For a woman whose marriage has been under the media spotlight for the past two months, X Factor judge Melanie Brown could not look more relaxed as she chats to HELLO!.
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She's just stepped off a plane from Los Angeles but looks fresh and immaculately groomed in a chic black dress and Christian Louboutin heels, but no sign of jet lag. "Are you kidding me?" she says. "This is a break. I actually get to sleep on a plane."
Mel B with husband Stephen Belafonte
Before we sit down to talk, she makes a quick call to husband Stephen Belafonte to check he's all set for the school run. "It's normally me racing about in my tracksuit – doing the school run, making their packed lunches, trying to get breakfast down everyone, sorting out clothes for Angel [her seven-year-old daughter] and making sure no one has forgotten anything," she says.
The morning routine is partly the reason Mel is in London. She's shooting a tongue-in-cheek rap video for Weetabix to celebrate its partnership with Red Nose Day in a clip that features the chaos parents face as they try to get their children off to school.
Mel B has participated in a hilarious rap battle with two girls
"It's hilarious," she says. "Tons of mums shared their stories about what goes on in their houses in the mornings and the thing is, any mother would recognise most – or all – of the stories. "For me, the main flashpoint is always about clothes and Angel. Everything has to match. I put out all their clothes the night before, but if the shoes don't match the skirt or the top or whatever, Angel won't have it.
"And if Angel kicks off, then Madison [her three-year-old] will be copying her, saying her clothes don't match. It can get completely crazy."
Mel has three daughters – Phoenix, 15, from her marriage to dancer Jimmy Gulzar; Angel, from her relationship with actor Eddie Murphy, and Madison, her child with Stephen. The family has been in the headlines over the past few weeks after Mel's triumphant debut on The X Factor ended with an emergency medical issue that caused her to miss one of the final shows. This was followed by endless speculation about her seven-year marriage.
Mel posing with her three daughters and her husband Stephen
This isn't an issue Mel wants to discuss. As far as she is concerned, the only problem with her marriage is the fact people can't accept that there is no problem. As she told HELLO! a few months ago: "Stephen is the beginning and the end of my world. He gets me and I get him.
As a family we are very strong." Instead, she talks about returning to The X Factor: "It was great to be part of it and I'd always want to be part of it if it works out with other things I've got going on," she says. She's even up for the idea of an updated version of reality series Mel B: It's a Scary World, which was screened in 2010.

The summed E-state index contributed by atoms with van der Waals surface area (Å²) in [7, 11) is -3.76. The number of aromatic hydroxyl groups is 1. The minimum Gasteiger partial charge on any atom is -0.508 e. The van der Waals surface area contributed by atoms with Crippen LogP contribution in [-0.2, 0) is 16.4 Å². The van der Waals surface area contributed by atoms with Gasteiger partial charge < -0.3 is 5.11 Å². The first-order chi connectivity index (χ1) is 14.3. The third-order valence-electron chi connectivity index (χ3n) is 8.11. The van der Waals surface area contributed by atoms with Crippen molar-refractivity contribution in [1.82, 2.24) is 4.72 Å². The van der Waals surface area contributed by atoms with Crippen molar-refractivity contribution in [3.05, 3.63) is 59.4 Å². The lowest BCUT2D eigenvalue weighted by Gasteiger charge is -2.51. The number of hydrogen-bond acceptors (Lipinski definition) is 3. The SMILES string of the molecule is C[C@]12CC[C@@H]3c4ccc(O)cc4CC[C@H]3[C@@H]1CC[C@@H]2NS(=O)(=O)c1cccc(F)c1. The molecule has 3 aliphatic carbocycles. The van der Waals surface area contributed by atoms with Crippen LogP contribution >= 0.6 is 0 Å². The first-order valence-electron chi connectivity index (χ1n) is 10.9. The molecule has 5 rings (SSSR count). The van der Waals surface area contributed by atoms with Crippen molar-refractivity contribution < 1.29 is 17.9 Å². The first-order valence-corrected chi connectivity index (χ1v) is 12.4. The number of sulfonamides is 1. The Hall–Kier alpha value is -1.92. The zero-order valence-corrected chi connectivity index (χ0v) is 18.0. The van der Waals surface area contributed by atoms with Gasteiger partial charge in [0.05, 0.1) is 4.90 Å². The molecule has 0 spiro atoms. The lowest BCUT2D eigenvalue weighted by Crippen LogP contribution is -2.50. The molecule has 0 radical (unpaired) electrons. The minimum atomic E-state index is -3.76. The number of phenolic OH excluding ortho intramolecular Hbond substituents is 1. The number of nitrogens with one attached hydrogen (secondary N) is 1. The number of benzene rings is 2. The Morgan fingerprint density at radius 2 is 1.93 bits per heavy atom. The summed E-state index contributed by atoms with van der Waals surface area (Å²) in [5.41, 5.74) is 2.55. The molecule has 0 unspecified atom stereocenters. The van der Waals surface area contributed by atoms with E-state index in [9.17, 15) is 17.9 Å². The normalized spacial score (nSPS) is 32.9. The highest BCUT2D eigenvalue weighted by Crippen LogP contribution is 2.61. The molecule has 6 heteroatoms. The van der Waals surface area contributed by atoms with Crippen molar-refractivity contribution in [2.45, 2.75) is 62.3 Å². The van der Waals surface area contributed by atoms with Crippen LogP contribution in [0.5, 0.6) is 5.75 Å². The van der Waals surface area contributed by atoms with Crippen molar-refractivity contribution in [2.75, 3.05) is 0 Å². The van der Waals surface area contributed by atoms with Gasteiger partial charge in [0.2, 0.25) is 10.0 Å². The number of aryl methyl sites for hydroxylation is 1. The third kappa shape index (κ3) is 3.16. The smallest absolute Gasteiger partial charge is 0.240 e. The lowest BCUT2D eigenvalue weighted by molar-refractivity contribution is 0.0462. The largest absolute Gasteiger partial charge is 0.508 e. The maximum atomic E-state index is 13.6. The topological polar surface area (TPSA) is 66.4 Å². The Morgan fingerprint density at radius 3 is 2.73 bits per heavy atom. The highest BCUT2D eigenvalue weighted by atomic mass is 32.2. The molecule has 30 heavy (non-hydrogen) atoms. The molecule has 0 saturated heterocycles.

"I would definitely be open to doing that show again," she says. "You still see it in repeats on television now and everyone has grown up.
"But what you saw there was us as a family as we really are. Me running round like a lunatic, working, being with the kids, getting them to do homework, kids’ parties – fighting, laughing, the whole lot. It's just crazy family life that everyone can relate to."
Crazy it might be, but it is also what makes Mel happiest. "I love having a family," she says. "Everyone goes through good and bad times and that's what family life is about. But I love the place I'm in now. Stephen treats me like a queen and I treat him like a king – but we're not like that all the time."
She continues: "My kids don't take things for granted. They have to tidy their bedrooms and I don't give them everything they want. Me and Stephen try to keep things as down to earth as possible."
It's a discipline the Leeds-born star, who shot to fame with the Spice Girls, has always had. "I came from a working-class family," she says. "Both my parents worked. It was my responsibility to get myself off to school and if I missed the bus – that was it. I don't think I ever missed that bus unless I was properly unwell."
By coincidence, the Weetabix video was filmed in the same London studios where the Spice Girls recorded Wannabe in 1996. Now, she's there performing with a group of youngsters. "I'm not calling it rapping," she says, with a laugh.
"It's just me being a mum and saying all the things mums think about their kids. I'm having a laugh. We're all having a laugh. "And the best thing about it is we’re raising money for an amazing cause and sending a message out about how important it is for kids to have breakfast in the morning."
Could this mark a return to the music industry? Mel grins. "I've never stopped recording and at New Year, I wrote something I thought was exciting – but you'll have to wait and see."
Interview: LOUISE GANNON